I have no issue with spending $75k+ on a car, but it had better be ready to go anytime, anywhere. Paying for a car like that AND having to rent a car to go see your mother-in-law in west bafflefart would be very annoying. If you just need to commute, buying a Leaf/iMiev and a $50K ice car for trips makes more sense to me.

      AutoPilot sounds super cool though.

      • 0 avatar
        pktojd

        It was not that long ago that people had a similar argument for hay over gasoline.

        Edmunds.com had a P85 for a year-long test and, in addition to doing a <7 day LA to NYC cannonball run, they also used it for a family LA to Portland, OR, vacation. They found that, with just a little planning, it worked very well. They were able to travel 3-4 hours at a time, by which point wife and kids were ready to stop and eat or stretch. Some of the stops were longer (1-2 hours) to just about fully recahrge; others were shorter (~45 minutes) to top off before going on to a hotel for the night.

        http://www.edmunds.com/tesla/model-s/2013/long-term-road-test/2013-tesla-model-s-electric-holiday-road-trip.html

        Electrons certainly are not as ubiquitous as gasoline, but the infrastructure is growing. Just a moderate change in thinking can make electrics WAY more feasible for a lot of folks.

      • 0 avatar
        mcs

        @krhodes1 Until Superchargers are as common as gas stations, this is going to be an issue.

        They’re making progress. I recently made the trip from Brunswick Maine to the northern suburbs of Boston in my 6.6KW and CHAdeMO equipped Leaf without a lot of difficulty.

        A 12 minute or so free L3 charge in South Portland Maine (there’s another in Portland) followed by a 50 cent hour and a half L2 charge in Portsmouth NH while I ate dinner was all I needed to get home.

        A bit slower than with an ICE. With the ICE I probably would have stopped at the rest stop south of Portland for a break lasting about as long as the L3 charge and had fast food. About 90 minutes added to the trip with the Leaf because of the Portsmouth stop, but far better food and a diesel Rabbit pickup sighting (with a blurry photo to prove it). I’m enjoying the trade-off.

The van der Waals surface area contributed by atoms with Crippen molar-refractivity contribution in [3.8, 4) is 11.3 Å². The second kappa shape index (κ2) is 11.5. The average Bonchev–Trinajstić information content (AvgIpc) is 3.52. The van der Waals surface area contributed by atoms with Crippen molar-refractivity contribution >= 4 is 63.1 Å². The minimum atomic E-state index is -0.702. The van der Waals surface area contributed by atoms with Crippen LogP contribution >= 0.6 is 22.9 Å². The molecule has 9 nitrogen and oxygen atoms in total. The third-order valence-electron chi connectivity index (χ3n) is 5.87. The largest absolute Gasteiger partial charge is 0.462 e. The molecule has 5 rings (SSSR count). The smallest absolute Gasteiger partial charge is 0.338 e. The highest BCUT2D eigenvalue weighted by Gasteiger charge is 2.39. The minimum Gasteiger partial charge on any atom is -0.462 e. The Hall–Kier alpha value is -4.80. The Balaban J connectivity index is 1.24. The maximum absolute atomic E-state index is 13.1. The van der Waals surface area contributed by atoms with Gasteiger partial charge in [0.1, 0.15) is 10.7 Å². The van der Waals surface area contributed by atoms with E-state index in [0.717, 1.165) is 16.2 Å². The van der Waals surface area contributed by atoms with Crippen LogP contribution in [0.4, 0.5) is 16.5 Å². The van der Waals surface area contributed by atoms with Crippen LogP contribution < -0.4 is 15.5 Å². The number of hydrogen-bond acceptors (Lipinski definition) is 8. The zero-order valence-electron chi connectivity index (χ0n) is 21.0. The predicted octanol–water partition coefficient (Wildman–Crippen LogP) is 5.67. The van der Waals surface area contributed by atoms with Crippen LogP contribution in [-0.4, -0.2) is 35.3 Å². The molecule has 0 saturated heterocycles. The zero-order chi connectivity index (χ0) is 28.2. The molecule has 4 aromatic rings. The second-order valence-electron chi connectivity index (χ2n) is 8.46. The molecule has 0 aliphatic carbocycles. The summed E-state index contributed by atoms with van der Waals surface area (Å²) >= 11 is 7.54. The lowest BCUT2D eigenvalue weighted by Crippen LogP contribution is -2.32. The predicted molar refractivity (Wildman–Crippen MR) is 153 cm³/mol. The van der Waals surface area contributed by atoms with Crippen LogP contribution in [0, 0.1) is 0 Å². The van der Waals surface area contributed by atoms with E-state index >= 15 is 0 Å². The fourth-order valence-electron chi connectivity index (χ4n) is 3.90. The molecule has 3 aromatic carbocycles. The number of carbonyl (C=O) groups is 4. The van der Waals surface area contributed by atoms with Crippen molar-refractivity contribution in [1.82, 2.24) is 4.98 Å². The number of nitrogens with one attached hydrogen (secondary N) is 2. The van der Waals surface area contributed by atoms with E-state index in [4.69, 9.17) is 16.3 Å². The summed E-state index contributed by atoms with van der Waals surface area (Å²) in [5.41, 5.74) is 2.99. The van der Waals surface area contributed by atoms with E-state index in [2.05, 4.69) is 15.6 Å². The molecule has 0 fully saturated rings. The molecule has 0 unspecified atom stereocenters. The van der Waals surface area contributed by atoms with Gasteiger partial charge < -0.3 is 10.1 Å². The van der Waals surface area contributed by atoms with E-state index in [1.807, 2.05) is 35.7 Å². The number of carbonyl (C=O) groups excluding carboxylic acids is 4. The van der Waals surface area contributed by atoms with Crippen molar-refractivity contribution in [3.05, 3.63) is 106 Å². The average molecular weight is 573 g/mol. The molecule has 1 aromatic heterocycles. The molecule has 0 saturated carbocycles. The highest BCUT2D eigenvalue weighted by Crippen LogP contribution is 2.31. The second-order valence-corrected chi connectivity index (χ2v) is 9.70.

A string of L3 CHAdeMO chargers stretching down the East Coast as far as Virginia means that even an L3 equipped Leaf could make a long distance trip today without a lot of difficulty. I know that’s not the case everywhere, but it’s improving.

        • 0 avatar
          Dr. Kenneth Noisewater

          Batteries smaller than about 50kWh and recharge rates lower than 100kW aren’t really practical for normals driving intercity trips. The trip becomes its own adventure, whereas most folks just want to get where they’re going. 60kWh (50 usable) may get you 180mi or thereabouts, which is 3 hours of driving especially on the east coast. After 3 hours, you may want to get a drink or a meal and take a leak, at which point you really only want to spend 10-30 mins doing it. 100kW charging gets you there, barely. How many of those ChaDeMo points are 100kW? Or even 50? Are they spaced 50 or so miles apart to accomodate the small batteries installed in non-Tesla EVs? Do they all work? Are there multiples in case someone’s there ahead of you?

          Tesla has battery EVs right, _nobody_ else does. By the time they catch up (after they’ve made a lame attempt with brought-in tech, since they don’t take electrification seriously enough to develop their own batteries and motors until it’s too late) Tesla’s 2-3 generations ahead, and their lead in software engineering and systems integration is even further on.